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Legislative Assembly for the ACT: 2014 Week 13 Hansard (Tuesday, 25 November 2014) . . Page.. 4013 ..


International Day for the Elimination of Violence against Women and marks the start of 16 days of action to stop violence against women. Uniquely, White Ribbon is Australia’s only national male-led campaign to end men’s violence against women. I congratulate you, Mr Assistant Speaker, on attending this morning at Parliament House for the RAAF C-130 flyover and words from our distinguished leaders.

We were asked today to think about how it is to live each day with someone who will hurt you—how it is to live each day in fear and to be forever walking on eggshells. This is the reality for women affected by domestic violence. Research shows that nearly two-thirds of Australian women report experiencing at least one incident of physical or sexual violence by a man over their lifetime. Preventing violence against women is an issue for everyone and, in particular, for us as men.

It is a men’s issue because it is men that predominantly use violence against women. It is a men’s issue because it is our wives, mothers, sisters, daughters and friends whose lives are being harmed by violence and abuse. It is a men’s issue because, as community leaders and decision-makers, men can play a pivotal role in helping to stop men’s violence against women. It is a men’s issue because men are in a unique position to speak out and step in when male friends and relatives insult, abuse or attack women. And it is a men’s issue because a minority of men treat women and girls with contempt and violence. It is up to the majority of men to create a culture in which this behaviour is unacceptable.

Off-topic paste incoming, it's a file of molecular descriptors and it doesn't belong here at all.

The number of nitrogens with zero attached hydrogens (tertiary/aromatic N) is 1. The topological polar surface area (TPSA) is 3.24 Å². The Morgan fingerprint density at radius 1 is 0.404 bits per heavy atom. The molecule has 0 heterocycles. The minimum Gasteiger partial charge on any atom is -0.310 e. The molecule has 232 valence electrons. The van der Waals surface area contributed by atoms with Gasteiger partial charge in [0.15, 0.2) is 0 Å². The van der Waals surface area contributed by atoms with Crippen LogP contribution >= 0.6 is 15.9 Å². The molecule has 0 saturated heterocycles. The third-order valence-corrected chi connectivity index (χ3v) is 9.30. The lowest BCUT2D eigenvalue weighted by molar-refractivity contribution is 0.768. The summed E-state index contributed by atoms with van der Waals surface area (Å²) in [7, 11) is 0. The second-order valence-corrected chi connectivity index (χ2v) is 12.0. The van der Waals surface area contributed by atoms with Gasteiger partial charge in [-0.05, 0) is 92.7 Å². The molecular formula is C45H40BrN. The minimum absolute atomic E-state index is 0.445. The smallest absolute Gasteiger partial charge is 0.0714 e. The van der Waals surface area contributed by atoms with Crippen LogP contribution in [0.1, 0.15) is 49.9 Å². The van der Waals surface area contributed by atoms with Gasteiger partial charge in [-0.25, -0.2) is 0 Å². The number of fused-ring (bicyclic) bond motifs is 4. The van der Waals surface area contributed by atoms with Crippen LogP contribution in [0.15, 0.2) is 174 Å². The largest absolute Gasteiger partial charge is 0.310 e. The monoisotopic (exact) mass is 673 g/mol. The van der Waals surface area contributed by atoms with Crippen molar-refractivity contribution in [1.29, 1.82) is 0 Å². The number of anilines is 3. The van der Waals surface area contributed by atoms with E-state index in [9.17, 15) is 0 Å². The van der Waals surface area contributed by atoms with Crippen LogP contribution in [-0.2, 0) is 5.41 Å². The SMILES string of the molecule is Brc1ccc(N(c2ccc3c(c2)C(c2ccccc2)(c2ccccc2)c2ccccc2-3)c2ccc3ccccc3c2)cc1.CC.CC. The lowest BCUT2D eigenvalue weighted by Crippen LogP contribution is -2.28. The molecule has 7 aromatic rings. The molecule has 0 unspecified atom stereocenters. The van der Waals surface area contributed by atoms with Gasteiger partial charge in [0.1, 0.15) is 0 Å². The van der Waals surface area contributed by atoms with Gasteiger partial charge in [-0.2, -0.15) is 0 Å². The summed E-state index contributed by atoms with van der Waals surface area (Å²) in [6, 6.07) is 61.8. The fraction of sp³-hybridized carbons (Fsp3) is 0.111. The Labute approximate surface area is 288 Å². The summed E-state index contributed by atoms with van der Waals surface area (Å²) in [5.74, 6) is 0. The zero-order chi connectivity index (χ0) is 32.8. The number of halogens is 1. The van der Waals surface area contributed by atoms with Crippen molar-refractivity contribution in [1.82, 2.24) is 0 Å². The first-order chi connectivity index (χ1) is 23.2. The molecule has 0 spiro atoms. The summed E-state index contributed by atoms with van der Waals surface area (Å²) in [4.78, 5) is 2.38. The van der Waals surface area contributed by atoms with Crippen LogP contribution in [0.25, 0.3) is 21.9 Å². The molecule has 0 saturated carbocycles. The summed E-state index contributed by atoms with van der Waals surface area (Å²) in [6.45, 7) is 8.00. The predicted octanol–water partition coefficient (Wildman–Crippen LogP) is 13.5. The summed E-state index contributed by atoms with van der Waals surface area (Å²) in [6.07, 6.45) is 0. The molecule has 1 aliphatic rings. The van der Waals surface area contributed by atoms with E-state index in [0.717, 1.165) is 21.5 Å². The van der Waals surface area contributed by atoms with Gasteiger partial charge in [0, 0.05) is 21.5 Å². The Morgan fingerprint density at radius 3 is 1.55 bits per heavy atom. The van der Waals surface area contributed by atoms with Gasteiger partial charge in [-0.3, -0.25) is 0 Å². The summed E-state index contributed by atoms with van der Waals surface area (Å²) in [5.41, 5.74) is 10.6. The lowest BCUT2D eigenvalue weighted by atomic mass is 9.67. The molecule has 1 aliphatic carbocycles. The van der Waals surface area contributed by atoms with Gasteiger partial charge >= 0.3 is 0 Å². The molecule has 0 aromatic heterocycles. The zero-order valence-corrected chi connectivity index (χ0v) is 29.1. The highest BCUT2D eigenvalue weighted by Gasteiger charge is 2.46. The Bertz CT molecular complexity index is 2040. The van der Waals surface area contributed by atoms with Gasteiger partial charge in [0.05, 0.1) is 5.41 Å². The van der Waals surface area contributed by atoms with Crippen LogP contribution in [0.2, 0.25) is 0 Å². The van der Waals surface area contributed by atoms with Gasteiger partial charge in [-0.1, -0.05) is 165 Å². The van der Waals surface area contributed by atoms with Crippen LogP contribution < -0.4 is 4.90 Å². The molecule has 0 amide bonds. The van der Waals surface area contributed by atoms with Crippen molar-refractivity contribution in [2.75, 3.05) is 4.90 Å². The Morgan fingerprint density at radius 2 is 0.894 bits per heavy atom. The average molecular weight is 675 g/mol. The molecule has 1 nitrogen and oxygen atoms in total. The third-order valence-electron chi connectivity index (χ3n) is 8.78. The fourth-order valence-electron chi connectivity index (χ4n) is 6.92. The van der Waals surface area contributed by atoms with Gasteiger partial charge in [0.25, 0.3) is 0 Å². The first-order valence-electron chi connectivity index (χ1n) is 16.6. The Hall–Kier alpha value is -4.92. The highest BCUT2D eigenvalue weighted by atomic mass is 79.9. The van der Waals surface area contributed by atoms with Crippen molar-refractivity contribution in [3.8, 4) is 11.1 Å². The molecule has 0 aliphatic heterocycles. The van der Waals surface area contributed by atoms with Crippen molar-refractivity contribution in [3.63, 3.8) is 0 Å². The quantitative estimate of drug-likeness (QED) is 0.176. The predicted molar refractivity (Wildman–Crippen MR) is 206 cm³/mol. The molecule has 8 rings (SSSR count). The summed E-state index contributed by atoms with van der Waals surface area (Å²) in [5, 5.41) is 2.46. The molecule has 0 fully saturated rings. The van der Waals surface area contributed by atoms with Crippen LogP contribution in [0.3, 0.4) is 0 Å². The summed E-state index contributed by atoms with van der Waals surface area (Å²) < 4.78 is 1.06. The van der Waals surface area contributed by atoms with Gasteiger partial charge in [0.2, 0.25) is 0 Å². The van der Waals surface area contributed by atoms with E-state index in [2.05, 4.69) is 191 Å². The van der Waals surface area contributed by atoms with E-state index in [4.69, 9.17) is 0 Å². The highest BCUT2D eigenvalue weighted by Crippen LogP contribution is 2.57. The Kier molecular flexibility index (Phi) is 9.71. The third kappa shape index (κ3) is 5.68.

We must all work together to end the culture of violence that affects every member of the Canberra community. But it is fundamentally up to each of us to hold ourselves accountable for our own words and actions, to never commit, excuse or remain silent about violence against women.

To paraphrase Lieutenant General Morrison, Chief of Army, whether it be our mates, work colleagues or just those people in the street, we have a simple choice: to be a protector or a perpetrator. We cannot be bystanders while others perpetrate fear and violence. There are no bystanders. What you choose to ignore and walk past becomes the standard you accept.

As a White Ribbon ambassador I take this opportunity to challenge all men not to be bystanders but to stand up and model behaviour that builds respect between men and women and helps reduce attitudes that underpin any acceptance of violence.

Women—prostitution and human trafficking

MRS DUNNE (Ginninderra) (5.06): I welcome the comments made by Mr Gentleman in relation to White Ribbon Day and violence against women because it is a good segue, in that I propose to use this adjournment debate, and perhaps tomorrow’s as well, to give a report or a statement in relation to the travel that Mrs Jones and I did in Europe this year to look at issues relating to prostitution, exit from prostitution and the related issues of human trafficking.

As members will know, back in 2011 I chaired an inquiry into the operation of the ACT’s Prostitution Act and many submitters at the time encouraged the inquiry to


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